Rabirius was a 1st-century BC Epicurean associated with Amafinius and Catius as one of the early popularizers of the philosophy in Italy. Their works on Epicureanism were the earliest philosophical treatises written in Latin.[1] Other than Lucretius, Amafinius and Rabirius are the only Roman Epicurean writers named by Cicero.[2]

In his Academica, Cicero criticizes Amafinius and Rabirius from an elitist perspective for their unsophisticated prose style, and says that in their efforts to introduce philosophy to common people they end up saying nothing. He concludes indignantly: "they think there is no art of speechmaking or composition."[3] Although Cicero in his writings is mostly hostile toward Epicureanism, his dear friend Atticus was an Epicurean, and this remark, occurring within a dialogue, is attributed to the interlocutor Varro, not framed as Cicero's own view.[4]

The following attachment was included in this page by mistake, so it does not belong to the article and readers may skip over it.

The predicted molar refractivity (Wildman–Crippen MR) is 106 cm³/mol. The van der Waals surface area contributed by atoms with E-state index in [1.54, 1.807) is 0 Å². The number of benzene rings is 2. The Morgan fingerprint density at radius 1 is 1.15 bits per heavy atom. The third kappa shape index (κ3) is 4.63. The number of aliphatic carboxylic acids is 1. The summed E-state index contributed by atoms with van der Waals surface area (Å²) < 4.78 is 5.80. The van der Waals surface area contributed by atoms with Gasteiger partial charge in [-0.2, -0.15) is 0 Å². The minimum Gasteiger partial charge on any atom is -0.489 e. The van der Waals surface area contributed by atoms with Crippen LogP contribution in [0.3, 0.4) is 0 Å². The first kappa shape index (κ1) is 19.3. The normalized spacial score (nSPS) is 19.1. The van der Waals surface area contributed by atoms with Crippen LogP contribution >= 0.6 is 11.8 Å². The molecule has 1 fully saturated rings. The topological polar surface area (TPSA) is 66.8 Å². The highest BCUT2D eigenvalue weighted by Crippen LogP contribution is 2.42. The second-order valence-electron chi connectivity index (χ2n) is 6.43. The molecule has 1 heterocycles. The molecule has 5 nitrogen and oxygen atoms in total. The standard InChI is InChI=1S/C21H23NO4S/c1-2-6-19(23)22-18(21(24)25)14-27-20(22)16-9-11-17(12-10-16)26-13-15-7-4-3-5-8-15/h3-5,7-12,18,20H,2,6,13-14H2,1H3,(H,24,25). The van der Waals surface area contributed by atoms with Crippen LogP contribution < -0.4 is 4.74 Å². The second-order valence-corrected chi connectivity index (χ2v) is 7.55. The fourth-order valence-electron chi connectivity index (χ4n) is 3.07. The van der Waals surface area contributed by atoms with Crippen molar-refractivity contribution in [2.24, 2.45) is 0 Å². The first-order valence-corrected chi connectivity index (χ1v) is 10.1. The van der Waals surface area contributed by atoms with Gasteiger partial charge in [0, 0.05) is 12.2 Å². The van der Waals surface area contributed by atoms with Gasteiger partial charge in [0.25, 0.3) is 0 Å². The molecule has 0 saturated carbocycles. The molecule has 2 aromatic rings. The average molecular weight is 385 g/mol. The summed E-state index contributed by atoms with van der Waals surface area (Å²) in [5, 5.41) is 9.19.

1. ^ Elizabeth Rawson, Intellectual Life in the Late Roman Republic (Johns Hopkins University Press, 1985), pp. 23 and 284.
  2. ^ Charles Brittain, Cicero: On Academic Skepticism (Hackett, 2006), p. 134 online.
  3. ^ Academica Posteriora 1.2: nullam denique artem esse nec dicendi nec disserendi; Barbara Price Wallach, Lucretius and the Diatribe against the Fear of Death: De rerum natura III 830–1094 (Brill, 1976), p. 5, note 10 online.
  4. ^ C.E. Manning, On Seneca's Ad Marciam (Brill, 1981), p. 15, note 21 online.